Animal models of axon regeneration after spinal cord injury

Do Hun Lee, Jae Lee

Research output: Contribution to journalArticle

37 Citations (Scopus)

Abstract

With advances in genetic and imaging techniques, investigating axon regeneration after spinal cord injury in vivo is becoming more common in the literature. However, there are many issues to consider when using animal models of axon regeneration, including species, strains and injury models. No single particular model suits all types of experiments and each hypothesis being tested requires careful selection of the appropriate animal model. in this review, we describe several commonly-used animal models of axon regeneration in the spinal cord and discuss their advantages and disadvantages.

Original languageEnglish
Pages (from-to)436-444
Number of pages9
JournalNeuroscience Bulletin
Volume29
Issue number4
DOIs
StatePublished - Aug 1 2013

Fingerprint

Spinal Cord Injuries
Axons
Regeneration
Animal Models
Spinal Cord Regeneration
Genetic Techniques
Wounds and Injuries

Keywords

  • contusion
  • injury models
  • pyramidotomy
  • strain differences

ASJC Scopus subject areas

  • Physiology
  • Neuroscience(all)

Cite this

Animal models of axon regeneration after spinal cord injury. / Lee, Do Hun; Lee, Jae.

In: Neuroscience Bulletin, Vol. 29, No. 4, 01.08.2013, p. 436-444.

Research output: Contribution to journalArticle

@article{c9c3e3fd885c4d0a84aaff01300c3dd3,
title = "Animal models of axon regeneration after spinal cord injury",
abstract = "With advances in genetic and imaging techniques, investigating axon regeneration after spinal cord injury in vivo is becoming more common in the literature. However, there are many issues to consider when using animal models of axon regeneration, including species, strains and injury models. No single particular model suits all types of experiments and each hypothesis being tested requires careful selection of the appropriate animal model. in this review, we describe several commonly-used animal models of axon regeneration in the spinal cord and discuss their advantages and disadvantages.",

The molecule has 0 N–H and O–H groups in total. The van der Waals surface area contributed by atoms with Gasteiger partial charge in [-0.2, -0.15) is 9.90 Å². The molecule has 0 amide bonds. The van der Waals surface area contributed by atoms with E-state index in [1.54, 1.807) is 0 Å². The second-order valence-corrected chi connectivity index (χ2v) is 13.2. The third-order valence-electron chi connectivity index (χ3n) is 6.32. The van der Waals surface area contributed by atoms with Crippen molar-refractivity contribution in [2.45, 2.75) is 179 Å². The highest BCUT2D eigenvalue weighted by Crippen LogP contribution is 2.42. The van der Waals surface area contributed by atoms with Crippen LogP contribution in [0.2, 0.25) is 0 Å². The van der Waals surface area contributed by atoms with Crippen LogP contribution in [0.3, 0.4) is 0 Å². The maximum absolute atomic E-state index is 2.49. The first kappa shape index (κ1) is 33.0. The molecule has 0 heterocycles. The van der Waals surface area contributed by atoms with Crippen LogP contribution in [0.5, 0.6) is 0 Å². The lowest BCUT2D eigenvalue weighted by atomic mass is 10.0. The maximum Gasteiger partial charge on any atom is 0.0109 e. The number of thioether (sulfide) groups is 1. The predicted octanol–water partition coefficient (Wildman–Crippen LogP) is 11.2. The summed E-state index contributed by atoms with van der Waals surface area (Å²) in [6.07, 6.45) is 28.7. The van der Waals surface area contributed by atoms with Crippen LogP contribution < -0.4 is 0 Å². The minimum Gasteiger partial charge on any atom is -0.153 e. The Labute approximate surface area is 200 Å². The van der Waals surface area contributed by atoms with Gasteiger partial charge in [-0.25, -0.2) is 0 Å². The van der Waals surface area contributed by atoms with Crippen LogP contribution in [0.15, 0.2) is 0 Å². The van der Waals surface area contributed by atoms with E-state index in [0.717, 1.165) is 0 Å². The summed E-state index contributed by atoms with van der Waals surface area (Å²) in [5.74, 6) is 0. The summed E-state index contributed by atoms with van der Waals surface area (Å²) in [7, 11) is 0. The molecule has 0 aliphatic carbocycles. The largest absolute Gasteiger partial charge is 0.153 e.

keywords = "contusion, injury models, pyramidotomy, strain differences",
author = "Lee, {Do Hun} and Jae Lee",
year = "2013",
month = "8",
day = "1",
doi = "10.1007/s12264-013-1365-4",
language = "English",
volume = "29",
pages = "436--444",
journal = "Neuroscience Bulletin",
issn = "1673-7067",
publisher = "Science Press",
number = "4",

}

TY - JOUR

T1 - Animal models of axon regeneration after spinal cord injury

AU - Lee, Do Hun

AU - Lee, Jae

PY - 2013/8/1

Y1 - 2013/8/1

N2 - With advances in genetic and imaging techniques, investigating axon regeneration after spinal cord injury in vivo is becoming more common in the literature. However, there are many issues to consider when using animal models of axon regeneration, including species, strains and injury models. No single particular model suits all types of experiments and each hypothesis being tested requires careful selection of the appropriate animal model. in this review, we describe several commonly-used animal models of axon regeneration in the spinal cord and discuss their advantages and disadvantages.

AB - With advances in genetic and imaging techniques, investigating axon regeneration after spinal cord injury in vivo is becoming more common in the literature. However, there are many issues to consider when using animal models of axon regeneration, including species, strains and injury models. No single particular model suits all types of experiments and each hypothesis being tested requires careful selection of the appropriate animal model. in this review, we describe several commonly-used animal models of axon regeneration in the spinal cord and discuss their advantages and disadvantages.

KW - contusion

KW - injury models

KW - pyramidotomy

KW - strain differences

UR - http://www.scopus.com/inward/record.url?scp=84881157861&partnerID=8YFLogxK

UR - http://www.scopus.com/inward/citedby.url?scp=84881157861&partnerID=8YFLogxK

U2 - 10.1007/s12264-013-1365-4

DO - 10.1007/s12264-013-1365-4

M3 - Article

C2 - 23893429

AN - SCOPUS:84881157861

VL - 29

SP - 436

EP - 444

JO - Neuroscience Bulletin

JF - Neuroscience Bulletin

SN - 1673-7067

IS - 4

ER -